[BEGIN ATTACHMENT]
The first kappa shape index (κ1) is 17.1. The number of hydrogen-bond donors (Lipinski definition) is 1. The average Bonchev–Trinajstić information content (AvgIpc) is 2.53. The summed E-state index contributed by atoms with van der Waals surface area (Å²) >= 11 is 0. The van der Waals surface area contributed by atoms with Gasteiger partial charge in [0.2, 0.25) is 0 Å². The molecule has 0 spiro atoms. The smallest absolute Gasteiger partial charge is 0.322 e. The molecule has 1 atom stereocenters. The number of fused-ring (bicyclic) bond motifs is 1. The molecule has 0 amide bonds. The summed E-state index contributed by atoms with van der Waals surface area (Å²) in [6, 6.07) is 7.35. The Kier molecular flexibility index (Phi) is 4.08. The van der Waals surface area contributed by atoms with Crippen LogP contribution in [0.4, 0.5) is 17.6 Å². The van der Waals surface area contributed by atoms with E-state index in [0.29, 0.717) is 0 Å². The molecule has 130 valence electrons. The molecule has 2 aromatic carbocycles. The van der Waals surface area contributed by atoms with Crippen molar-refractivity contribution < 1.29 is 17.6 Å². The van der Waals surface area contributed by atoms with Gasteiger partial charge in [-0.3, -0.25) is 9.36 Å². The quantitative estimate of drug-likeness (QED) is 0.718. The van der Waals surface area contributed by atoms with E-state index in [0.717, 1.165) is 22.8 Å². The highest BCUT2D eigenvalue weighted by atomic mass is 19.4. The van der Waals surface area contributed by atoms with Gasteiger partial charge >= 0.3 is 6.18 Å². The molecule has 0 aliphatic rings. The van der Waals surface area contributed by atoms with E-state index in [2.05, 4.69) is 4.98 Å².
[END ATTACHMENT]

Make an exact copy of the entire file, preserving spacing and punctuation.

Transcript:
The first kappa shape index (κ1) is 17.1. The number of hydrogen-bond donors (Lipinski definition) is 1. The average Bonchev–Trinajstić information content (AvgIpc) is 2.53. The summed E-state index contributed by atoms with van der Waals surface area (Å²) >= 11 is 0. The van der Waals surface area contributed by atoms with Gasteiger partial charge in [0.2, 0.25) is 0 Å². The molecule has 0 spiro atoms. The smallest absolute Gasteiger partial charge is 0.322 e. The molecule has 1 atom stereocenters. The number of fused-ring (bicyclic) bond motifs is 1. The molecule has 0 amide bonds. The summed E-state index contributed by atoms with van der Waals surface area (Å²) in [6, 6.07) is 7.35. The Kier molecular flexibility index (Phi) is 4.08. The van der Waals surface area contributed by atoms with Crippen LogP contribution in [0.4, 0.5) is 17.6 Å². The van der Waals surface area contributed by atoms with E-state index in [0.29, 0.717) is 0 Å². The molecule has 130 valence electrons. The molecule has 2 aromatic carbocycles. The van der Waals surface area contributed by atoms with Crippen molar-refractivity contribution < 1.29 is 17.6 Å². The van der Waals surface area contributed by atoms with Gasteiger partial charge in [-0.3, -0.25) is 9.36 Å². The quantitative estimate of drug-likeness (QED) is 0.718. The van der Waals surface area contributed by atoms with E-state index in [0.717, 1.165) is 22.8 Å². The highest BCUT2D eigenvalue weighted by atomic mass is 19.4. The van der Waals surface area contributed by atoms with Gasteiger partial charge >= 0.3 is 6.18 Å². The molecule has 0 aliphatic rings. The van der Waals surface area contributed by atoms with E-state index in [2.05, 4.69) is 4.98 Å².